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Re: [ontolog-forum] Incompatibilities in 3D to 4D

To: "[ontolog-forum]" <ontolog-forum@xxxxxxxxxxxxxxxx>
From: "John F. Sowa" <sowa@xxxxxxxxxxx>
Date: Wed, 11 Mar 2009 12:32:55 -0400
Message-id: <49B7E7B7.5040402@xxxxxxxxxxx>
Dear Matthew, Ali, Chris, et al.,    (01)

You have made thoughtful, well-reasoned responses to the various
issues.  But I agree with the spirit of Ali's closing remark:    (02)

AH> I was hoping to see how the 3D-4D debate has practical
 > implications for ontology interoperability. I have difficulty
 > pinning down these problems.    (03)

If you try to do a global alignment of two very large and detailed
ontologies, you would certainly encounter many difficulties.    (04)

But the point I have made repeatedly is that interoperability
between two or more computer systems is a much, much simpler
problem than doing a global alignment of all their ontologies.    (05)

  1. Two independent systems X and Y interact by passing messages.    (06)

  2. The only ontology relevant to their interoperability is the
     subset that includes only those terms (words or symbols) that
     actually occur in the messages that pass between X and Y.    (07)

  3. Any aspects of their global ontologies that do not occur in
     the messages are irrelevant to interoperability between X and Y.    (08)

For example, System X might have a 3D ontology and System Y might
have a 4D ontology.  The ontology of X might treat dates and times
as designations of points in a one-dimensional flow, but Y might
treat the same information as one component a 4D coordinate.    (09)

The axioms for System X or System Y involve additional information
that is incommensurable with the axioms of the other system.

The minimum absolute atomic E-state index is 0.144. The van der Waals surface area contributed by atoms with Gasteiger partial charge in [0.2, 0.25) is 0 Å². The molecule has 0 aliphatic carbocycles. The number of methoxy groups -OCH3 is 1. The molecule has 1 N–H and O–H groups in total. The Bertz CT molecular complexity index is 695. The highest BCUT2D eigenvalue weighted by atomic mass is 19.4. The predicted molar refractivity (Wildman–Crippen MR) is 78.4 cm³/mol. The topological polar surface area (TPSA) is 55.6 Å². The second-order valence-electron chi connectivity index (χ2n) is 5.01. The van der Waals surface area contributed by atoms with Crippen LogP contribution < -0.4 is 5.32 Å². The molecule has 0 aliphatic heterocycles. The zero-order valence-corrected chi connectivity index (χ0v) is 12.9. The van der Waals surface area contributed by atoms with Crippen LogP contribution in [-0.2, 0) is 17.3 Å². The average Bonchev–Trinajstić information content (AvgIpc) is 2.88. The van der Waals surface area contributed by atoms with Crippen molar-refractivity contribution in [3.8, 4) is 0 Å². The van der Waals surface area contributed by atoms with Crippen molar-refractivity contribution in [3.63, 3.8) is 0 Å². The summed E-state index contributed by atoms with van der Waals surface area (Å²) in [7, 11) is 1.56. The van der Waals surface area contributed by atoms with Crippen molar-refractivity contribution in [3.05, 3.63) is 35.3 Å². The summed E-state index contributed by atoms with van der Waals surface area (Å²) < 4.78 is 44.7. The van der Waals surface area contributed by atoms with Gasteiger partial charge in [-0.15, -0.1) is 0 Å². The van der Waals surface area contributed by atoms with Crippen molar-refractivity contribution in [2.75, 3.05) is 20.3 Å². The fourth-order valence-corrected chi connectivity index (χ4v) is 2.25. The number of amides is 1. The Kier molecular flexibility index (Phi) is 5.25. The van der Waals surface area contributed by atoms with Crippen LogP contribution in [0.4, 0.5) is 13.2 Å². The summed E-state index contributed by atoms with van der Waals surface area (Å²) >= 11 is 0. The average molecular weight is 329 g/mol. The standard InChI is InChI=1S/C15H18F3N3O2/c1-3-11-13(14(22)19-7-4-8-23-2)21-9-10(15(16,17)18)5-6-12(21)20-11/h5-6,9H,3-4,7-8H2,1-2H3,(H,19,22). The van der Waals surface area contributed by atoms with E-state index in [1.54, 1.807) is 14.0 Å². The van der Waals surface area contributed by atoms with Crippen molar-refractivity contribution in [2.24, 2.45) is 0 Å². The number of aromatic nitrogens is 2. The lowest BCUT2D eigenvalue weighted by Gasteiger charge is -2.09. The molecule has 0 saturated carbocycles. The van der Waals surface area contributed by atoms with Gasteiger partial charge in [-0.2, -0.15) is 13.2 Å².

However, there are widely used standards for specifying times and
dates that are independent of a 3D or 4D ontology.    (010)

Those standards use a small subset of the information specified in
the internal ontologies of X or Y.  But any internal information
that does not occur in the external messages is irrelevant to
the interoperability of X and Y.  Therefore, the small ontology
of the messages should be the basis for interoperability, not
the much larger internal ontologies of either one.    (011)

I'll acknowledge that if X and Y involve space ships traveling
through the galaxy at very high speeds, relativistic effects
might create discrepancies that are not accommodated by the
current standards for dates and time.   In that case, the
messages would have to include more information, but they
would still not require a global alignment of all ontologies.    (012)

Summary:  Interoperability among systems should be defined
in terms of the ontologies of the messages that pass among
those systems, *not* in terms of their internal ontologies.    (013)

Systems designers have used that approach for years, and it
works for current systems and legacy systems.  For future
systems, it is likely to be more flexible and extensible
than any universal global ontology that anyone could hope
to develop today.    (014)

John Sowa    (015)

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